Alex Chalekian, Founder and chief executive, Lake Avenue Financial, Pasadena, quoted in the L.A Times believes that it still may be possible for investors to stem some of their downside risks even though there are “going to be huge ripple effects” from the virus yet to be experienced. “We are in uncharted territory here,” he said. He raises the possibility that the coronavirus could have a far more reaching impact on the world economy than outbreaks of past viruses and he has become increasingly concerned and has moved funds into less risky assets, such as alternatives.
Kevin Barlow, Managing director, Miracle Mile Advisors states: “One of the prime concerns now is whether the coronavirus and the drastic responses by governments and companies will cause not only a temporary disruption in the economy but affect fundamentals, especially if layoffs start and hiring stops.
“That’s going to affect markets more like nine to 12 to 18 months out and may have impacts throughout the rest of this year and into next year. And I think that is where a lot of the fear lies right now,” he said.
So, to put it simply – What to do?
So what is the intelligent investor to do? Of course, there are different strategies. Komal Sri-Kumar, President, Sri-Kumar Global Strategies says if you are in your 20s, it would OK to “get your toes wet” by buying into the market now and on a consistent basis as it keeps going down, an approach called dollar-cost averaging. “If you are in your late 50s or older, then I would say just sit tight if you have a good manager and wait for the correction to be over. Don’t get out and into cash because then not only don’t you have equities but when the recovery takes place, you have nothing to go up with,” he said.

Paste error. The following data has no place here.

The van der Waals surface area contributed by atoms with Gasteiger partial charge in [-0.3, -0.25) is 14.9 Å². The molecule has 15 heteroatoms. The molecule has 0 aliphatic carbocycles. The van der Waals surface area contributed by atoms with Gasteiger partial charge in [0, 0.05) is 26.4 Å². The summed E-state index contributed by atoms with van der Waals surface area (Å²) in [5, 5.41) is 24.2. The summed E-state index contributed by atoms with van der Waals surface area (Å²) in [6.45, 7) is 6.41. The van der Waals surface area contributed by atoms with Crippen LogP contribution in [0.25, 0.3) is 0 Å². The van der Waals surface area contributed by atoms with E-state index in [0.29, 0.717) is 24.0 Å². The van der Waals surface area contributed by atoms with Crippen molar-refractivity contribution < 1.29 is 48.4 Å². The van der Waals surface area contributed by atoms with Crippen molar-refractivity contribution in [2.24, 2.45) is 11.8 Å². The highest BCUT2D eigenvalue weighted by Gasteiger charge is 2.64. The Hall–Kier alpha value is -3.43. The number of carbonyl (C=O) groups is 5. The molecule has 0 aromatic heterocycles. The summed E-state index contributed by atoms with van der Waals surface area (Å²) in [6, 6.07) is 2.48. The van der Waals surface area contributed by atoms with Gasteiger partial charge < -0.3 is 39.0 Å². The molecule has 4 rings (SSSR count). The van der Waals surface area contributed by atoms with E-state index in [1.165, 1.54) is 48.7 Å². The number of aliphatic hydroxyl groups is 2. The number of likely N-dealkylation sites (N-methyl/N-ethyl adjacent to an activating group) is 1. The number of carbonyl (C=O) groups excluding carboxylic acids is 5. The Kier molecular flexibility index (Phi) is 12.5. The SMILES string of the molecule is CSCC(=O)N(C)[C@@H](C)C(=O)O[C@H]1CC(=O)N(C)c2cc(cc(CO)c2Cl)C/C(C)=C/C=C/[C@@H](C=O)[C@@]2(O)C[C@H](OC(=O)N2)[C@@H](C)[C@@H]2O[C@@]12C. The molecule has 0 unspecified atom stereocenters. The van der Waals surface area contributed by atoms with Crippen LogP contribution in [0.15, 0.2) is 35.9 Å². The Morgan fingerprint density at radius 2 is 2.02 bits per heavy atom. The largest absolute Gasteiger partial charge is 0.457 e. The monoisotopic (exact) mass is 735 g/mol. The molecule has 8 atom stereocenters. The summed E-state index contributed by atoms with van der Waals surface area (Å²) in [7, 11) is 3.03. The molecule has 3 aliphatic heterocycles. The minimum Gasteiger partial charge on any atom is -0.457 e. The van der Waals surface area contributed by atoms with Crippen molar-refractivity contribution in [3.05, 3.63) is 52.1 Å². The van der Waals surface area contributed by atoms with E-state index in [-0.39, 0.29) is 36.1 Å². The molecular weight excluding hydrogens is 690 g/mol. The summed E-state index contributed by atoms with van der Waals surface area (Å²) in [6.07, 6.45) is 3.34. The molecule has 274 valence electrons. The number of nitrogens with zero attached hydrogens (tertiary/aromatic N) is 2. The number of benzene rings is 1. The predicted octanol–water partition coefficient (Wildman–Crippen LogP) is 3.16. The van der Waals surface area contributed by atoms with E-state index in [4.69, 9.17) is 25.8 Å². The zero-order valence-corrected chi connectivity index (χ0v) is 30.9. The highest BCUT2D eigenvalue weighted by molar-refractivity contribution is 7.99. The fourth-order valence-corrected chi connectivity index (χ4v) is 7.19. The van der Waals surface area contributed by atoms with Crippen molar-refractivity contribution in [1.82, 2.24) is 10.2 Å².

David Bailin, Chief investment officer, Citi Private Bank, New York kind of agrees: “I would give the same advice to my father as I am going to give a wealthy client in this environment,” he said. “Do not sell equities when markets have had this big a move. I have to say that wealthier people are actually investing now, because they have the benefit of being able to think five to 10 years out, and they know these are times you can get very, very good values.”
Great advice! If you have years to recover, can absorb some significant losses and don’t mind that wait. But how to protect yourself without retreating into cash – or be prepared to risk playing the long game?
Since alternatives tend to behave differently than typical stock and bond investments, adding them to a portfolio may provide broader diversification, reduce risk and enhance returns. Investors should choose alternatives that align with their personal goals, which may include: mitigating stock market volatility, lowering correlation to traditional markets, investing capital for a longer/shorter time frame in exchange for higher return potential, and hedging a portfolio against inflation or rising interest rates.
The message now?
Diversify... Diversify... Diversify...
When the markets experience sudden drops, most investors hope the value of their investments doesn’t go with them.
Non-correlated assets, or so-called alternative investments, offer the potential for at least some of your assets to stay put when the markets hit the skids.
And more investors seem to be warming to areas outside of traditional equities and bonds in light of recent market volatility. A December survey of 500 high-net-worth investors found that many are turning more to areas such as private equity, real estate and hedge funds – The alternative investment marketplace. Meanwhile, those investors, who have portfolios of $250,000 or more, are slowing down their allocations to traditional stocks, bonds and mutual funds.
“This volatility has created an awareness of the need to diversify,” said Gary Anetsberger, CEO of Millennium Trust Company, which conducted the survey.
The Alternative Investment Platform – Your guide to the truth about the Alternative Investment Marketplace
- Myth: Investors cannot access their money if they invest in alternatives.
- Myth: Only institutional and ultra-high-net-worth investors can access alternatives.
- Myth: Alternatives have failed to protect investors during market downturns.
- Myth: Alternatives are too expensive.
Protect your future – Explore the Alternatives